On implicit racial prejudice against infants.

Lukas J. Wolf, Gregory Maio, Johan Karremans, Caroline Leygue

Research output: Contribution to journalArticle

1 Citation (Scopus)

Abstract

Because of the innocence and dependence of children, it would be reassuring to believe that implicit racial prejudice against out-group children is lower than implicit prejudice against out-group adults. Yet, prior research has not directly tested whether or not adults exhibit less spontaneous prejudice toward child targets than adult targets. Three studies addressed this issue, contrasting adults with very young child targets. Studies 1A and B revealed that participants belonging to an ethnic majority group (White Europeans) showed greater spontaneous favorability toward their ethnic in-group than toward an ethnic out-group (South Asians), and this prejudice emerged equally for infant and adult targets. Study 2 found that this pattern occurred even when race was not a salient dimension of categorization in the implicit measure. Thus, there was a robust preference for in-group children over out-group children, and there was no evidence that this prejudice is weaker than that exhibited toward adults.
Original languageEnglish
Pages (from-to)789-800
Number of pages12
JournalGroup Processes and Intergroup Relations
Volume20
Issue number6
Early online date21 Feb 2016
DOIs
Publication statusPublished - 1 Nov 2017

Fingerprint

Racism
prejudice
infant
outgroup
Ethnic Groups
ethnic structure
Group
Racial Prejudice
Prejudice
Research
evidence

Cite this

On implicit racial prejudice against infants. / Wolf, Lukas J.; Maio, Gregory; Karremans, Johan; Leygue, Caroline.

In: Group Processes and Intergroup Relations, Vol. 20, No. 6, 01.11.2017, p. 789-800.

Research output: Contribution to journalArticle

Wolf, Lukas J. ; Maio, Gregory ; Karremans, Johan ; Leygue, Caroline. / On implicit racial prejudice against infants. In: Group Processes and Intergroup Relations. 2017 ; Vol. 20, No. 6. pp. 789-800.
@article{b8a87d115c664291bf917d961b9c935a,
title = "On implicit racial prejudice against infants.",
abstract = "Because of the innocence and dependence of children, it would be reassuring to believe that implicit racial prejudice against out-group children is lower than implicit prejudice against out-group adults. Yet, prior research has not directly tested whether or not adults exhibit less spontaneous prejudice toward child targets than adult targets. Three studies addressed this issue, contrasting adults with very young child targets. Studies 1A and B revealed that participants belonging to an ethnic majority group (White Europeans) showed greater spontaneous favorability toward their ethnic in-group than toward an ethnic out-group (South Asians), and this prejudice emerged equally for infant and adult targets. Study 2 found that this pattern occurred even when race was not a salient dimension of categorization in the implicit measure. Thus, there was a robust preference for in-group children over out-group children, and there was no evidence that this prejudice is weaker than that exhibited toward adults.",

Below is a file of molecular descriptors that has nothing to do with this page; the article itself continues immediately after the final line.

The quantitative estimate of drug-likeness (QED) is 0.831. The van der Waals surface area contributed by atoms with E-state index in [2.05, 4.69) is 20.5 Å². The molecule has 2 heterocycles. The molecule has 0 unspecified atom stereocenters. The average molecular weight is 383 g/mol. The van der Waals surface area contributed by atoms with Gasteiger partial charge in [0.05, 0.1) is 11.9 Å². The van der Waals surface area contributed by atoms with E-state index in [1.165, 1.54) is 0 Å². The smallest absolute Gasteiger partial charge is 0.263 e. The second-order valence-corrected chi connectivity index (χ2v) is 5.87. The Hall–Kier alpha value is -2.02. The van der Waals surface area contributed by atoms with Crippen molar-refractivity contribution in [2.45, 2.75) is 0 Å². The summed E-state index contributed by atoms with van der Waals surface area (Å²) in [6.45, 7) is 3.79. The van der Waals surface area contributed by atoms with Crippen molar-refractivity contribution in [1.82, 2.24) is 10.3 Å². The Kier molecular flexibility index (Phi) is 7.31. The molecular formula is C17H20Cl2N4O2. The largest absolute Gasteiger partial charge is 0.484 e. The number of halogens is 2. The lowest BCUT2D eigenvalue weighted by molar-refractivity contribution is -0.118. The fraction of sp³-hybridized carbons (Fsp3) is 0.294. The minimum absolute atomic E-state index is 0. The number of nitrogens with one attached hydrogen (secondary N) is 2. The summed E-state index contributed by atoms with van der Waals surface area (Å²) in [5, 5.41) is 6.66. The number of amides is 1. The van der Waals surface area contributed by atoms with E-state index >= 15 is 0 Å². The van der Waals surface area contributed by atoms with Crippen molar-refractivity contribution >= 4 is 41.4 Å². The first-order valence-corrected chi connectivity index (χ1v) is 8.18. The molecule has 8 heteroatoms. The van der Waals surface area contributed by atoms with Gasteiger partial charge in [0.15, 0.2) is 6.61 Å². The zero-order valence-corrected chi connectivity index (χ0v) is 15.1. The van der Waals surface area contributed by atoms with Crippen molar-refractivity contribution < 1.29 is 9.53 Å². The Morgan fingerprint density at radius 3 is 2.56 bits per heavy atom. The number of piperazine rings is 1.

author = "Wolf, {Lukas J.} and Gregory Maio and Johan Karremans and Caroline Leygue",
year = "2017",
month = "11",
day = "1",
doi = "10.1177/1368430216629812",
language = "English",
volume = "20",
pages = "789--800",
journal = "Group Processes and Intergroup Relations",
issn = "1368-4302",
publisher = "Sage Publications",
number = "6",

}

TY - JOUR

T1 - On implicit racial prejudice against infants.

AU - Wolf, Lukas J.

AU - Maio, Gregory

AU - Karremans, Johan

AU - Leygue, Caroline

PY - 2017/11/1

Y1 - 2017/11/1

N2 - Because of the innocence and dependence of children, it would be reassuring to believe that implicit racial prejudice against out-group children is lower than implicit prejudice against out-group adults. Yet, prior research has not directly tested whether or not adults exhibit less spontaneous prejudice toward child targets than adult targets. Three studies addressed this issue, contrasting adults with very young child targets. Studies 1A and B revealed that participants belonging to an ethnic majority group (White Europeans) showed greater spontaneous favorability toward their ethnic in-group than toward an ethnic out-group (South Asians), and this prejudice emerged equally for infant and adult targets. Study 2 found that this pattern occurred even when race was not a salient dimension of categorization in the implicit measure. Thus, there was a robust preference for in-group children over out-group children, and there was no evidence that this prejudice is weaker than that exhibited toward adults.

AB - Because of the innocence and dependence of children, it would be reassuring to believe that implicit racial prejudice against out-group children is lower than implicit prejudice against out-group adults. Yet, prior research has not directly tested whether or not adults exhibit less spontaneous prejudice toward child targets than adult targets. Three studies addressed this issue, contrasting adults with very young child targets. Studies 1A and B revealed that participants belonging to an ethnic majority group (White Europeans) showed greater spontaneous favorability toward their ethnic in-group than toward an ethnic out-group (South Asians), and this prejudice emerged equally for infant and adult targets. Study 2 found that this pattern occurred even when race was not a salient dimension of categorization in the implicit measure. Thus, there was a robust preference for in-group children over out-group children, and there was no evidence that this prejudice is weaker than that exhibited toward adults.

U2 - 10.1177/1368430216629812

DO - 10.1177/1368430216629812

M3 - Article

VL - 20

SP - 789

EP - 800

JO - Group Processes and Intergroup Relations

JF - Group Processes and Intergroup Relations

SN - 1368-4302

IS - 6

ER -